THE ALIENIST Review: “Hildebrandt’s Starling”

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Oh look, Theodore Roosevelt finally starts to step into his role is police commissioner and all of a sudden The Alienist works! This is the finest episode of the season for several reasons, but T.R. actually feeling like T.R. really injects some much needed life into the version of Caleb Carr’s classic. Roosevelt spends much of the episode sparring with Police Captain Connor, who’s been toeing the party line and allowing corruption to fester, even as more boys are being killed. This week, Roosevelt makes it clear that there’s no more time to waste. When he receives a tip that a wealthy family may be harboring the killer, Roosevelt demands that Connor find an address, consequences be damned.

Meanwhile, Roosevelt also receives warning from Mayor Strong to, basically, leave those north of 14 Street alone. It’s not that I’ve required that Roosevelt be the wrecking ball that he would become as president. He’s not there yet. But his performance had been so understated. He was getting pushed around far too much. In “Hildebrant’s Starling,” Roosevelt gets strongarmed by Strong (heh), but wields the power he does have on Connor and the rest of the department. The police quickly descend upon the wealthy apartment but are disappointed to find a rich mother behind the door. Roosevelt is incensed and strips Connor of his badge on the spot, leaving him to stew in the rain. It’s clear there’s going to be plenty of tension in the department in the coming weeks.

“Hildebrant’s Starling” is also great because we get both a taste of more red herrings, as well as the killer himself. On the red herring point, Kreizler and Moore pay Jesse Pomeroy, aka the Boston Boy Fiend, a visit. Kreizler strongly believes that the killer didn’t have a prominent mother figure in his life. Pomeroy this up, lamenting his own tragic upbringing and solidifying the alienist’s confirmation bias. Then Pomeroy laughs, makes it clear that he’s lying, and that Kreizler will never figure out why the killer is motivated to do what he does. Much like The Knick, The Alienist aplays with our protagonist’s obsessive desire to know everything. Maybe not everything is knowable. And while the Progressive Era was also about reform, knowledge, and progress, it also birthed toxic pseudoscience like eugenics.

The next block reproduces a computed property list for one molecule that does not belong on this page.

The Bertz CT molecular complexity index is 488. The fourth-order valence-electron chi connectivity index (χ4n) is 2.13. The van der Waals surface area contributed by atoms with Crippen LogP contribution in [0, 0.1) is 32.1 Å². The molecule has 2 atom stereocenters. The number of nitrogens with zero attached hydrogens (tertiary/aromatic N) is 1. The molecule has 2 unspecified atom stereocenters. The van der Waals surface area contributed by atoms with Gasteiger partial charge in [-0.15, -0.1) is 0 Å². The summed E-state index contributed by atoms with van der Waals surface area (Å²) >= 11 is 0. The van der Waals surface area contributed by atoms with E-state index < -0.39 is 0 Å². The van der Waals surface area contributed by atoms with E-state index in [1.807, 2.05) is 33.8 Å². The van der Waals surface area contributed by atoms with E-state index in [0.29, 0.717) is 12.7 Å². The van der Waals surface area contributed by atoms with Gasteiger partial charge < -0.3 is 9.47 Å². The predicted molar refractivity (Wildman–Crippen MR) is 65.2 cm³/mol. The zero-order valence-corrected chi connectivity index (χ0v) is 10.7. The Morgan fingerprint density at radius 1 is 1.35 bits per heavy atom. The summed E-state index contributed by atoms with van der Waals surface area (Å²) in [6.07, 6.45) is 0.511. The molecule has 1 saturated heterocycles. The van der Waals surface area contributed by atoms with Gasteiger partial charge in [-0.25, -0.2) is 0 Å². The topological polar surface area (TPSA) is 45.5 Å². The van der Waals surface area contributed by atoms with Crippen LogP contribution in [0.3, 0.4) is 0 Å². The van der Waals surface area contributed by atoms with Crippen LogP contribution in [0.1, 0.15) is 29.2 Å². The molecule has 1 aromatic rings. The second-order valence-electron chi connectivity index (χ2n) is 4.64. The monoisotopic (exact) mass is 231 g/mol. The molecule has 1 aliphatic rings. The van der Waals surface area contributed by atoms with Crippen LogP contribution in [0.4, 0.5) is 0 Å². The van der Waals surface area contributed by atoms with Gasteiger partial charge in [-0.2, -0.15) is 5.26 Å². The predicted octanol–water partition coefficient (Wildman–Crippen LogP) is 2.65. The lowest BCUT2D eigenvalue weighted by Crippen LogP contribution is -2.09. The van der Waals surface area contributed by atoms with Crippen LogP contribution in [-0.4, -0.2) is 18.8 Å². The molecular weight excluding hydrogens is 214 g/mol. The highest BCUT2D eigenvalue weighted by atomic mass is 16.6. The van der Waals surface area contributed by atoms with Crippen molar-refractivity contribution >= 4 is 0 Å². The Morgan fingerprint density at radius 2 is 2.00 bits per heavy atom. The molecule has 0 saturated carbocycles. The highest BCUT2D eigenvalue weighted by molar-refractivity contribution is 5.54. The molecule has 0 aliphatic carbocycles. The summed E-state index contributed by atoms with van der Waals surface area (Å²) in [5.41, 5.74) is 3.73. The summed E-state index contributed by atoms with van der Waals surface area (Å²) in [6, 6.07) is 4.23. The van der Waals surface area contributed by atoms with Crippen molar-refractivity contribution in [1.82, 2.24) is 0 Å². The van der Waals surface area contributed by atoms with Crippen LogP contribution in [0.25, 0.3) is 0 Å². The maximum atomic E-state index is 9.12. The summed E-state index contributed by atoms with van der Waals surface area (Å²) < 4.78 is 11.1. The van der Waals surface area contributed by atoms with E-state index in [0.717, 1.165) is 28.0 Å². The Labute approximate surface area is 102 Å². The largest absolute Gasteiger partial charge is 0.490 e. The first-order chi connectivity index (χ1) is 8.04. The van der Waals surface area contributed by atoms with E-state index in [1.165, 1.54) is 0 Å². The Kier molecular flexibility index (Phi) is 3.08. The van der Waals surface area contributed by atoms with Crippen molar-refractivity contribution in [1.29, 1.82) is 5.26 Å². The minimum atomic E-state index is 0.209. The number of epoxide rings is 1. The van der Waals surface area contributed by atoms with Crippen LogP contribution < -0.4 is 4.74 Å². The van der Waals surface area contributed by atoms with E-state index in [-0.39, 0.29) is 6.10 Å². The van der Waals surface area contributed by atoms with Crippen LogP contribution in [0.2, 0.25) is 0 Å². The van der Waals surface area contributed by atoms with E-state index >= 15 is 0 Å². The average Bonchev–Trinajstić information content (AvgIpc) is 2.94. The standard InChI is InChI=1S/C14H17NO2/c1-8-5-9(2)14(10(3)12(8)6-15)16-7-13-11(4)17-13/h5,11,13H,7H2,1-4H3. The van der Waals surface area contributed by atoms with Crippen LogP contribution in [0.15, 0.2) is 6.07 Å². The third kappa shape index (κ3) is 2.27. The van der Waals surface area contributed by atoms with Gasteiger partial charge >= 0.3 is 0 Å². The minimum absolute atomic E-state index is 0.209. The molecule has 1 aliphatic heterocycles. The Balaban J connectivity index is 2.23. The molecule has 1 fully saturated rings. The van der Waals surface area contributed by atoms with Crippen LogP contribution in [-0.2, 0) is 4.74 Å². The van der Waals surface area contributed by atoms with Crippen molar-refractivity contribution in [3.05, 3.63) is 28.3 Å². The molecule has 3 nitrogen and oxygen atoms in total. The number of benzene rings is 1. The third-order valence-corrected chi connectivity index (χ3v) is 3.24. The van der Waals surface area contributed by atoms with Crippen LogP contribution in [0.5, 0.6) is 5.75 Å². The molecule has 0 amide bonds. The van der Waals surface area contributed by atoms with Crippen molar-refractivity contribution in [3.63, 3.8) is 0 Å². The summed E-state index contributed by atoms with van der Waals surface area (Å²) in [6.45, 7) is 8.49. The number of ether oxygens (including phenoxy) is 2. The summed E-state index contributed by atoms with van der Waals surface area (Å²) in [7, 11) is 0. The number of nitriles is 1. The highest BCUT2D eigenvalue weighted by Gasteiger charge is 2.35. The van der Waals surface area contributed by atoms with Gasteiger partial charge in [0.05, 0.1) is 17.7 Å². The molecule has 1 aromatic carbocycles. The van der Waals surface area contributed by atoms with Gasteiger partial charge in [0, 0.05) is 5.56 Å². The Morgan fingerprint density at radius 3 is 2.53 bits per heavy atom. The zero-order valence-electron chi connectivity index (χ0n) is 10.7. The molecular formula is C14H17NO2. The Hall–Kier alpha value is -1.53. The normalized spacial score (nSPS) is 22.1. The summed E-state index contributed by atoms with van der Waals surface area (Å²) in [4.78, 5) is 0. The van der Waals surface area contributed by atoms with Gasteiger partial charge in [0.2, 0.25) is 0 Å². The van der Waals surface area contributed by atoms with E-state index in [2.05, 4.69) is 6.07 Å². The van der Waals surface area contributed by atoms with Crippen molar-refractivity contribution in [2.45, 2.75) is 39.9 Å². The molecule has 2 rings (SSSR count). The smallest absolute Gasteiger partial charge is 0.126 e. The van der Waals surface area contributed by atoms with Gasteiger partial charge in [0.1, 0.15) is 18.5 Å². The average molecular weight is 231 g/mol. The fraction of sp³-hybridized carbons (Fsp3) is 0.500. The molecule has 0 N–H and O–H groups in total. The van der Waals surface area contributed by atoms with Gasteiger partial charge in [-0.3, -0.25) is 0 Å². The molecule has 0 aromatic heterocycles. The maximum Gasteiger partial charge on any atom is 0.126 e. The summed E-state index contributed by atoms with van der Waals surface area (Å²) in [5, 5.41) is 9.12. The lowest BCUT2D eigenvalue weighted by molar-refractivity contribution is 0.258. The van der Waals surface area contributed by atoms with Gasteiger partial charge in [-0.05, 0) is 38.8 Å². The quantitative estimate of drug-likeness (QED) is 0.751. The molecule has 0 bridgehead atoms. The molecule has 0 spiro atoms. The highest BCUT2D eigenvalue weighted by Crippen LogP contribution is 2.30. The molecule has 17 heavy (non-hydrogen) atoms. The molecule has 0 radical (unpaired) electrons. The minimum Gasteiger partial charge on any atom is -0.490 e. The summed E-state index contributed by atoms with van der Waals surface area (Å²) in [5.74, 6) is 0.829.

Sara and Kreizler also spar over the killer’s parental history. Sara believes that the killer’s negative parental influence is coming from his mother, which makes Kriezler yell at her. Projection no doubt. When Moore follows Sara to console her, he ends up clumsily proposoing. Yeah, marriage. That escalated quickly. Sara hits back that maybe she’d consider it if Moore was actually genuine about anything. Sara and Kreizler later make amends over dinner where they further discuss the case. I have to say, I don’t want Sara to end up with either Kreizler or Moore.

When Roosevelt is mobilizing his men to confront the killer, he also arms everyone on the force. He Sara in too and gives her marching orders, but does not provide her with a deserved weapon. Her disappointed face says it all. On the bright side, Sara is vindicated when the audience finally does meet the killer in his full glory at home. He does indeed have an overbearing mother who darn near kisses him on his lips in bed before the young man pulls away. She tells him they should go away for a few weeks before returning home.

Kreizler, Moore, and Sara later piece together that the killer has been striking on Christian holidays. It’s now May, only a few more days before the next holiday, and so our team doesn’t have much time before the killer strikes again. This was definitely the best episode of The Alienist to date and makes me very optimistic about the second half of this crime mystery series.

TB-TV-Grade-A-Season 1, Episode 5 (S01E05)
The Alienist airs Mondays at 9PM on TNT

Read all of our reviews of The Alienist here.
Read our reviews of more of your favorite shows here.


Ade writes about the philanthropy of billionaires and millionaires by day, and writes screenplays by night.
Follow Ade on Twitter: @derekadeniji
Keep up with all of Ade’s reviews here.

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